Login |  Register |  help

More than Pride

Posted Friday, October 09, 2009 by Rich Carpinello

Former rivals unite for a cause

 

October 9, 2009

Text Size: Normal | Large | Larger

 

HARRISON - Benjy Seckler caught the pass from Jamie Cohen and raced into the end zone. He said it was 60 yards, but you know how things tend to get bigger and greater as the years go by.

 

Advertisement

 

 

"Yeah, the older we get the longer the plays," said Cohen, the quarterback of the 1986 Harrison team that, at that point, had a 12-0 first-half lead over a Rye team that wouldn't lose a game over two seasons.

 

 

Seckler then did the ridiculous. Out of sheer excitement he climbed up the goal post.

 

 

"I always joke around that that could have been the happiest moment of my life and that includes my marriage and the birth of my kids," said Dr. Seckler, now a radiologist in Western Massachusetts.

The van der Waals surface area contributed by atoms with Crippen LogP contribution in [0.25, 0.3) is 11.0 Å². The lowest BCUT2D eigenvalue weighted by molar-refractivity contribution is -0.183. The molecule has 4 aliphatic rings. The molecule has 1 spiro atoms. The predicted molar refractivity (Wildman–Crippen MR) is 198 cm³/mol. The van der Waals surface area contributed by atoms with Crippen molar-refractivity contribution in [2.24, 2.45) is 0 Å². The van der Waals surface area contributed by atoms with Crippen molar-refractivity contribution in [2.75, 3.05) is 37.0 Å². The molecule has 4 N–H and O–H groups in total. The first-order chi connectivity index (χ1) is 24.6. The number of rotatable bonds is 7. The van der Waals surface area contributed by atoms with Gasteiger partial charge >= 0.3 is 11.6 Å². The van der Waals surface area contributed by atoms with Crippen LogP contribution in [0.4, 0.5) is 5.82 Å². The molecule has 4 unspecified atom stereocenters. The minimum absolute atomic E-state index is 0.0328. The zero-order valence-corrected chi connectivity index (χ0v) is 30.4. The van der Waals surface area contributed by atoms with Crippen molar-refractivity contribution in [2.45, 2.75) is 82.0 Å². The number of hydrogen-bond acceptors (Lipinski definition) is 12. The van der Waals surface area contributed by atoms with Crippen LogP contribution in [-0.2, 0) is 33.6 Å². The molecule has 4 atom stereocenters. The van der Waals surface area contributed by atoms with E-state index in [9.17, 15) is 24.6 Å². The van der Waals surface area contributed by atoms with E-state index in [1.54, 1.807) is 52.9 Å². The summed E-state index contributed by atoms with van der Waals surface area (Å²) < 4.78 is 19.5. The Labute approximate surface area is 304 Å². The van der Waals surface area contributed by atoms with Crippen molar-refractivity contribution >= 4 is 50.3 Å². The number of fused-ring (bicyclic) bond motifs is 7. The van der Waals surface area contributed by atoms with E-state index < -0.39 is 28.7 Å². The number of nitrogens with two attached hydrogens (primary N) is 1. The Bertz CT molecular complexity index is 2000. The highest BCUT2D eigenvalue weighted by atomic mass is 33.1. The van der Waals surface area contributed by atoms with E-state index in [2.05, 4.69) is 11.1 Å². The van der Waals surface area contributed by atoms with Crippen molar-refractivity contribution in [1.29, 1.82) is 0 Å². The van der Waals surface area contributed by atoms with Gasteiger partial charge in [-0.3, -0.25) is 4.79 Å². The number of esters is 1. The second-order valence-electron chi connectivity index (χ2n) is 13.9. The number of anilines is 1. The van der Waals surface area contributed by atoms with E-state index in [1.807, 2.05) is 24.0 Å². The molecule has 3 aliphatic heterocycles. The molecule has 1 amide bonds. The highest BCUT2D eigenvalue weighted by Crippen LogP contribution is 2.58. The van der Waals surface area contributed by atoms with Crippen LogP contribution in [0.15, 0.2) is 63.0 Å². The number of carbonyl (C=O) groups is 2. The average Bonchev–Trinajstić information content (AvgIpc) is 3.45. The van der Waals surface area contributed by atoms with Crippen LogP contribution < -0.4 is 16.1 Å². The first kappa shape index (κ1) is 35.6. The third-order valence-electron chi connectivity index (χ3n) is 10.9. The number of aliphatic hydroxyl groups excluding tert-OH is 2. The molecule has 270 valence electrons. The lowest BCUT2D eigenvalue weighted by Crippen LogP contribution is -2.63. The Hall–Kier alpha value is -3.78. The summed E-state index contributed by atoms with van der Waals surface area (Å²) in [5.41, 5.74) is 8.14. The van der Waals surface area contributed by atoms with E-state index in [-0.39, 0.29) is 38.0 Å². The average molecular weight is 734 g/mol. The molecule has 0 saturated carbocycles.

"At the time," Cohen added, "I'm sure it seemed like it."

 

 

Rye would mount a stirring comeback to win 15-12 on two short touchdown runs by Sal Giglio, who said the Garnets were angry about Seckler's pole climb.

 

 

It's funny what time and tears and friendships can do.

 

 

Giglio would marry a Harrison majorette, Roseann Botte, who told him that was just the way Seckler was, funny and spontaneous. More recently, Roseann was texting with another Harrison player from that era, Jay Caruso, and they were talking about having a flag football game between the Harrison and Rye alums.

 

 

When he spoke with Caruso, former Harrison halfback Craig Calcagni said, "If we're going to pull this off, let's do it for charity. Let's do it for Benjy."

 

 

So they will - it'll be players from the 1985, '86 and '87 Rye and Harrison teams at Feeley Field in Harrison Sunday at 1 p.m.

 

 

Seckler's son Charley, who turns 9 next month, has Duchenne muscular dystrophy. Five years ago, Seckler and his wife, Tracy, started Charley's Fund, a foundation to raise money for research toward therapies and, hopefully, a cure for this fatal children's disease. The foundation has raised more than $16 million, 95 percent of which goes directly to research (the flag football game has already topped $13,000; admission is free, donations requested; go to charleysfund.com).

This page was created in 0.1094 seconds on server 132